Can you imagine what it would be like to go into a shop, with your wallet, with the knowledge that the shop does sell the item that you are looking for, only to be told “thanks for coming long, but its not worth me selling you the item because you’re on your own”.
In these times of financial insecurity – its the last thing to expect in a shop, often its the opposite.
In the last few months i have moved to Hartlepool, and as part of my weekly shopping activities and needs, i buy all my fruit and veg at the green grocers at the end of the street. I tend to buy everything else in one of the supermarkets.
Sometimes i do the fruit & veg first, sometimes last. However, in the bigger shop, where there are more people, more staff the supermarket is a place to be alone and anonymous speak only if I cant find anything- a small unimportant drop in a large ocean. I usually make the effort to speak to the cashiers, so that they dont feel like machines.
However, even though at 9am on a saturday im on my own in the green grocers, he says ‘hello young man’, and we have a conversation, last saturday he gave me the opportunity to try a rare aztec mint tasting herb and we chatted further. I felt valued..even in a shop, even in a place where there is a finacial transaction and sale of goods.
The point im making is this; what kind of experience or relationship do we create with our young people?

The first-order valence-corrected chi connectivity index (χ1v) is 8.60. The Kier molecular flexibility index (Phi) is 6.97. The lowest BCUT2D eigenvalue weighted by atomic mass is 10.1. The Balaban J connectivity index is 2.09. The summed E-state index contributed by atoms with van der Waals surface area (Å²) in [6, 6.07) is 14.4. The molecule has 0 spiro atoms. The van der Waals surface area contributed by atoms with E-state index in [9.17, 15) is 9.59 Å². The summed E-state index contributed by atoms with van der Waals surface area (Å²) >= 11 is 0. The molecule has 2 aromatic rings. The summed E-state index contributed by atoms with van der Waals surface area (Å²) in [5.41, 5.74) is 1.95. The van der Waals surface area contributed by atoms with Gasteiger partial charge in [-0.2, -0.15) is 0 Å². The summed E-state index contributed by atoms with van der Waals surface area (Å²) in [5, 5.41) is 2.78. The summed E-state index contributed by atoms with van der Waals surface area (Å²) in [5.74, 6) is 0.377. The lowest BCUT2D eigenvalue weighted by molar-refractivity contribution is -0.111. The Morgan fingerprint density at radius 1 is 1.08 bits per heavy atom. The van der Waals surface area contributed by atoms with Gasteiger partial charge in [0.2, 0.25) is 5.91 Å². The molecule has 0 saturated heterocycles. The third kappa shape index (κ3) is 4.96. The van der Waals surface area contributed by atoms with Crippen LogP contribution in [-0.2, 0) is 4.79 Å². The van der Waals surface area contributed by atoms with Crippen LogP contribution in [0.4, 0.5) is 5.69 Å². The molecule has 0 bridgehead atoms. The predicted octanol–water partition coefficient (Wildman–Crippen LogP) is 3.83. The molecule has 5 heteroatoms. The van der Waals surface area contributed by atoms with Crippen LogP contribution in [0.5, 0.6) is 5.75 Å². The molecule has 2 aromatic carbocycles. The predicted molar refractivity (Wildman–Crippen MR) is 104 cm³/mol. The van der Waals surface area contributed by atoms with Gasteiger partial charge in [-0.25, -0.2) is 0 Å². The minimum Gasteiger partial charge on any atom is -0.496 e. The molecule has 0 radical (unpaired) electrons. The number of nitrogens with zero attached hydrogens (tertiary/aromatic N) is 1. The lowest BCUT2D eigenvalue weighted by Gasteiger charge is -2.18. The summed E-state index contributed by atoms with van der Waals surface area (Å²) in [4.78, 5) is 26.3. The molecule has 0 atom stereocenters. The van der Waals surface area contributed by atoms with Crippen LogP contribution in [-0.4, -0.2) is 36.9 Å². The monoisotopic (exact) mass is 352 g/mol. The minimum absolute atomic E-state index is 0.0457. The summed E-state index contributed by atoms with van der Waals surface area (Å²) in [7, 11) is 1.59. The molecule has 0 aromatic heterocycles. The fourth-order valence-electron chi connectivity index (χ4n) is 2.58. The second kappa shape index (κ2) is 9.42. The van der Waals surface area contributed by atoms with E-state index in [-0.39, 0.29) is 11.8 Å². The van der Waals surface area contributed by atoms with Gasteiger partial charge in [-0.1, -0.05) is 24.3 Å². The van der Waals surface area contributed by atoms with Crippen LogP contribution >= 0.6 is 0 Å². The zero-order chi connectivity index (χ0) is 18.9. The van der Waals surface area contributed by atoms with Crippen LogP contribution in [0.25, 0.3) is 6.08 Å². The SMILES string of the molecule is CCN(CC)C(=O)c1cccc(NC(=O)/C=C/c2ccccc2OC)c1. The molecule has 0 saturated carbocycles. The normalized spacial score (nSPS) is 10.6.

Ive been guilty of saying to young people on the street :”its a bit quiet tonight, are your mates around?” And as soon as ive said it i know its felt very wrong.. why? Well what does that say about the value im placing on the young people who are there, right in front of me? Are they more or less valued because I asked them of others?
However as ive spoken to many youthworkers and tragically ministers recently, the predominant narrative is to worry that a youth work provision includes only a small number of young people, and to be trying to increase that, or say that something isnt working because numbers are small. What is that compared to? And why do numbers matter? Says who? What does this say about value? The young people that are there, that are faithful, that need us? Can we not do something of quality with the few God has sent and committed to us. Can we decide not to measure the number of young people attending and instead…the quality conversations within…the moments of meaning, of significance. ..
Yet by concerning ourselves with the other young people we make the young people with us anonymous. They get as much special attention from us, as we get in a supermarket. Young people, shafted by the government, misunderstood by society and media, at least deserve that people called by God or working supposedly for them, should be with them..and value them where theyre at. If they get a better service from somewhere else then guess what. Thats where theyll go. We wont have lost them, but its bloody hard to press undo.